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Optimizing Treatment Strategies for Diabetes - Episode 3

Patient Assistance Programs in Patients with Diabetes

Pharmacy experts share insights on the impact of assistance programs offered for patients with diabetes.

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Jerry Meece, RPh, CDCES, FACA, FADCES: You mentioned pharmacy programs. How much can they help? What has been your experience in working with patients and companies with pharmacy programs? Sometimes we get overwhelmed with all the coupons. What do you do with that?

Jennifer D. Goldman, PharmD, RPh, CDCES, BC-ADM, FCCP: Patient-assistance programs are a lot easier to apply for than they were 10 years ago. Now you can do it online, so patients can do it. We don’t have to do it for them. You and I have a little more time built in to our schedules. A lot of pharmacists who have a couple of minutes have a lot of touch points with those patients, because oftentimes those patients are going to the pharmacy monthly or every 3 months. But if you have only a couple of minutes directing patients to the website, they can go online, set up an account, and fill in the paperwork. The only thing they need to do is bring in a prescription form and have their provider fill it out, sign it, and then send it in. Sometimes they have to include tax information. Oftentimes, it isn’t copies of it. They just have to fill in information.

What’s spectacular is that in the past, a lot of patient-assistance programs were only for people who didn’t have insurance. But we both know that there are people who are underinsured, have to pay deductibles, or are in that Medicare donut hole. Patient-assistance programs will provide free medications to lots of patients, even if they have income or insurance.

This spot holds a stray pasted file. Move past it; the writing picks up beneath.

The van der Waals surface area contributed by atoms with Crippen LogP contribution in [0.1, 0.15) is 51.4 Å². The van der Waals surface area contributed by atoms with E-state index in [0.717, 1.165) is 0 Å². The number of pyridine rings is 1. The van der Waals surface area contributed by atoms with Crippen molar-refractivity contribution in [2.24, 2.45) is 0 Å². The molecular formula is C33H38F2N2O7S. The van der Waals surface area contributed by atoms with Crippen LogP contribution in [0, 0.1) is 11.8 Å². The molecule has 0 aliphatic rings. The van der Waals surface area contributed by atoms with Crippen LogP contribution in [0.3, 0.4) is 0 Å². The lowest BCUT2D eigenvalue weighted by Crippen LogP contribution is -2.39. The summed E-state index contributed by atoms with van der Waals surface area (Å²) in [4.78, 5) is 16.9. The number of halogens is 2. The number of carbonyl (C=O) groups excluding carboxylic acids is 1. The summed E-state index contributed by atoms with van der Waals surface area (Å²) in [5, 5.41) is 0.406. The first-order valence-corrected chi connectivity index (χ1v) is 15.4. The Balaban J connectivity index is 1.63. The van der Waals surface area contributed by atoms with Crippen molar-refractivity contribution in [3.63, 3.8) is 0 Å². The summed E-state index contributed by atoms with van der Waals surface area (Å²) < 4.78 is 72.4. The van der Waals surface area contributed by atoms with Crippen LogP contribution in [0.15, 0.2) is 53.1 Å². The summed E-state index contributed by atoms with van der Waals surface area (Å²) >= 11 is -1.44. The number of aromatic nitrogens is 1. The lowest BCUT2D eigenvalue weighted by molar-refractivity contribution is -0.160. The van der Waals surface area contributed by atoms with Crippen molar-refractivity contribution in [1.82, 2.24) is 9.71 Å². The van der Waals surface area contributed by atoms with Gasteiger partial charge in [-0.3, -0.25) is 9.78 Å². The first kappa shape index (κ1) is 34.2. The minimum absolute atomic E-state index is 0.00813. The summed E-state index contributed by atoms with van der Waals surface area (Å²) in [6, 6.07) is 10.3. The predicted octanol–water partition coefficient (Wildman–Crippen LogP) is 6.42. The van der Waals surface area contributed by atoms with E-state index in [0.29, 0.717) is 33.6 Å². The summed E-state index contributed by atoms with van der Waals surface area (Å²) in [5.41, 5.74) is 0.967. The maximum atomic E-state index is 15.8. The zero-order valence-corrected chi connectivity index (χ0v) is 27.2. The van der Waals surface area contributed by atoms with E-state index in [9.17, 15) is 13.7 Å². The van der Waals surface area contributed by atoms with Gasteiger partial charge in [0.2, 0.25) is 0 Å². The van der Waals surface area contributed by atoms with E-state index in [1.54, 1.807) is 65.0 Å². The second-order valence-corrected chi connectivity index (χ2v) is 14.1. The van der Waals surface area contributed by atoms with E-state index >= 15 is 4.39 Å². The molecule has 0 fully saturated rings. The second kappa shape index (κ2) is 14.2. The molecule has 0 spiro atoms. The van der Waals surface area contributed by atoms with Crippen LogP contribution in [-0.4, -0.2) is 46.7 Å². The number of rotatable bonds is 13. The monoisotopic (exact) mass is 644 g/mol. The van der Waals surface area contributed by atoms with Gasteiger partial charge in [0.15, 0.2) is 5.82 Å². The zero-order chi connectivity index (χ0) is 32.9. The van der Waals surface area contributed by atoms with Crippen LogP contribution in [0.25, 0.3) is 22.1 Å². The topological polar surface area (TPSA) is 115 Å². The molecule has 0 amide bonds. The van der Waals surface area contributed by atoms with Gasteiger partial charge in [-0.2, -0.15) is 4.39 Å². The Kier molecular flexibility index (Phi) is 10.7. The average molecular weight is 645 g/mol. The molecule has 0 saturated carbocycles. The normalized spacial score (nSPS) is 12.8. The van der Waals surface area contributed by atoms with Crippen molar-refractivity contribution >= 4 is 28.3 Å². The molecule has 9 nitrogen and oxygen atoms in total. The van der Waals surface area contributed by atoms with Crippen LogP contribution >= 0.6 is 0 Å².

Jerry Meece, RPh, CDCES, FACA, FADCES: Not long ago, you told me about someone who thought they made too much money to get any help. In a family situation, they qualified when no one thought they would.

Jennifer D. Goldman, PharmD, RPh, CDCES, BC-ADM, FCCP: Absolutely. It’s surprising. The only way to know what that income limitation is. In that situation, this couple had made $70,000 but still couldn’t afford their medications and was able to apply. That’s certainly an option. There are other programs if you don’t have an income like that, in which you could get extra help or more government support. Pharmacists can lead patients to where to find that information.

Jerry Meece, RPh, CDCES, FACA, FADCES: We love our patients. We want to help everybody. No wonder we’re the most trusted and loved profession in the world. We give everything away for free, but we take it upon ourselves to spend this time. If I could throw a nugget to our pharmacists, it’s to start them out—even have something made up—and show them where the website is and what’s needed to be done with your form and what they need to do, but let them do the leg work. Put part of this on them so that they’re doing the work, they’re saving the money, and you don’t have to do everything. Be the guide on the side. Let them do a lot of the legwork. It makes a difference. Then you can help them. That’s great. The new insulin companies with some of their benefits are making things more affordable. In a lot of cases, people aren’t aware of it—even pharmacists.

Jennifer D. Goldman, PharmD, RPh, CDCES, BC-ADM, FCCP: Depending on the company, major insulin companies have programs where, with or without insurance, you’d pay no more than $35 or $99 a month for insulin.

Jerry Meece, RPh, CDCES, FACA, FADCES: It’s something we all need to be aware of in our daily practice.

Transcript edited for clarity.

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